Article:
Another, more contemporary example is the GENESIS project (Global Energy Network Equipped with Solar Cells and International Superconductor Grids) that some minds are toying with. The idea is to construct a global belt of linked solar power stations running along the equator to supply the entire world energy demand through a superconducting distribution grid. The supposed advantage would be an uninterrupted supply of solar electricity, because the difference between day and night and seasonal variation in output between hemispheres would cancel each other out.8 But the result would be a hypercentral-ized global energy supply, the global dominance of one generation technology with the longest supply chain imaginable and colossal infrastructural costs. It is a product of technological megalomania with absolutely no conception of the sociopolitics of energy supply.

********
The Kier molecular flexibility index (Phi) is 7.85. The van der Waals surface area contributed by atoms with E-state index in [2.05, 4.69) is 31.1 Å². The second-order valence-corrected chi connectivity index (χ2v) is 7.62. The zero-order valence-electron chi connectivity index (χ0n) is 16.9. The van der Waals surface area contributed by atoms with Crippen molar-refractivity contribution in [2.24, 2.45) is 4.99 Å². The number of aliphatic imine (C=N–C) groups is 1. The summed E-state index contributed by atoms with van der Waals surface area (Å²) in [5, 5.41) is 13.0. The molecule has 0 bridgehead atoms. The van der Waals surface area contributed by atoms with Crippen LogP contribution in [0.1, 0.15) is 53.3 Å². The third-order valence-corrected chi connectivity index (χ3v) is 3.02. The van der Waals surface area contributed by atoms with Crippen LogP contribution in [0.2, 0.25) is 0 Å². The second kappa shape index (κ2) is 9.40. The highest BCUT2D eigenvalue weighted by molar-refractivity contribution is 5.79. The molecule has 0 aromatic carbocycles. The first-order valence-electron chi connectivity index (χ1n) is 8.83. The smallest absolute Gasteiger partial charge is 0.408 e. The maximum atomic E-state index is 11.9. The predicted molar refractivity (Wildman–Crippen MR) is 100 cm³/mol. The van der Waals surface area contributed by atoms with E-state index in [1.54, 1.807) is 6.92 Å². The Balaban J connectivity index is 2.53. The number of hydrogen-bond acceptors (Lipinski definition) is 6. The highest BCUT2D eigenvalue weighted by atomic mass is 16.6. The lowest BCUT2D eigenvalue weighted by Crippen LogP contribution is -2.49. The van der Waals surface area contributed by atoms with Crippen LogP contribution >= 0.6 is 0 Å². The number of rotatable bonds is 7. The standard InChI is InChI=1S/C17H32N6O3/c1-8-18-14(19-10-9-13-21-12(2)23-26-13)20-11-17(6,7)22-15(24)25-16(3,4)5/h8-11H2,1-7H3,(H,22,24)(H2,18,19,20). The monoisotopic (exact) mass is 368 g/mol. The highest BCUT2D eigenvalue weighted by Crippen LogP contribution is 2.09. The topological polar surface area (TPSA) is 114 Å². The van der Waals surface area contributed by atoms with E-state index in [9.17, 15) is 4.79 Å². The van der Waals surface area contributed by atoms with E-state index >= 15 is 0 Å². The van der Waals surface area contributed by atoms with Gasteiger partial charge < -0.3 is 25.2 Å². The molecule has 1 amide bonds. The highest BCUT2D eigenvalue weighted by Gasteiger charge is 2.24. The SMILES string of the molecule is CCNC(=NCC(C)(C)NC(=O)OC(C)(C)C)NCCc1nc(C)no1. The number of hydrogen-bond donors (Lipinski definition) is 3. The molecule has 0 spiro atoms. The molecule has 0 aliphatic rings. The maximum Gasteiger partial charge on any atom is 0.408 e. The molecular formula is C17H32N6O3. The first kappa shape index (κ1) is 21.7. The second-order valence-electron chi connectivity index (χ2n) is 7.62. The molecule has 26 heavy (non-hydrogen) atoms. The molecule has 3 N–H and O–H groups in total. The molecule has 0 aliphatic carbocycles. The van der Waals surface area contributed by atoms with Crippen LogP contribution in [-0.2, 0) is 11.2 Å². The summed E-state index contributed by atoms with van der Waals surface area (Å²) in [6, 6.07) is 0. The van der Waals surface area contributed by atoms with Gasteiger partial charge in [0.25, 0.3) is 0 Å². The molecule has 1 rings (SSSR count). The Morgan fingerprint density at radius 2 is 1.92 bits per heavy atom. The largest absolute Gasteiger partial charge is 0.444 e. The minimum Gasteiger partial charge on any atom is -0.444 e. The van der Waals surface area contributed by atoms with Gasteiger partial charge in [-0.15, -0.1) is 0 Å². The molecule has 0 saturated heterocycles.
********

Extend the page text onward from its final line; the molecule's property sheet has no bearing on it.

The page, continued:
A third and similar example is NASA engineer Peter E Glaser's concept of an orbiting 'solar farm', which also crops up in discussion from time to time. Electricity for all Earth's inhabitants would be produced from PV platforms, orbiting the Earth, with a total surface area of many square kilometres, free of the limitations of diurnal and seasonal cycles. Generative efficiency would be very high because even incident sunlight outside the angle of refraction (a product of the Earth's curvature) could be exploited. The current produced would be beamed back to the ground in the form of microwaves with a ground footprint several kilometres in diameter. These would be picked up by a ground station almost 200 km2 in size, converted back into electricity and fed into the distribution grid.9 The same applies to this concept as to the GENESIS project: it may be technically feasible, but otherwise impractical, with no consideration of risk, economic viability or social consequences, and a failure to appreciate the real opportunities that solar power presents.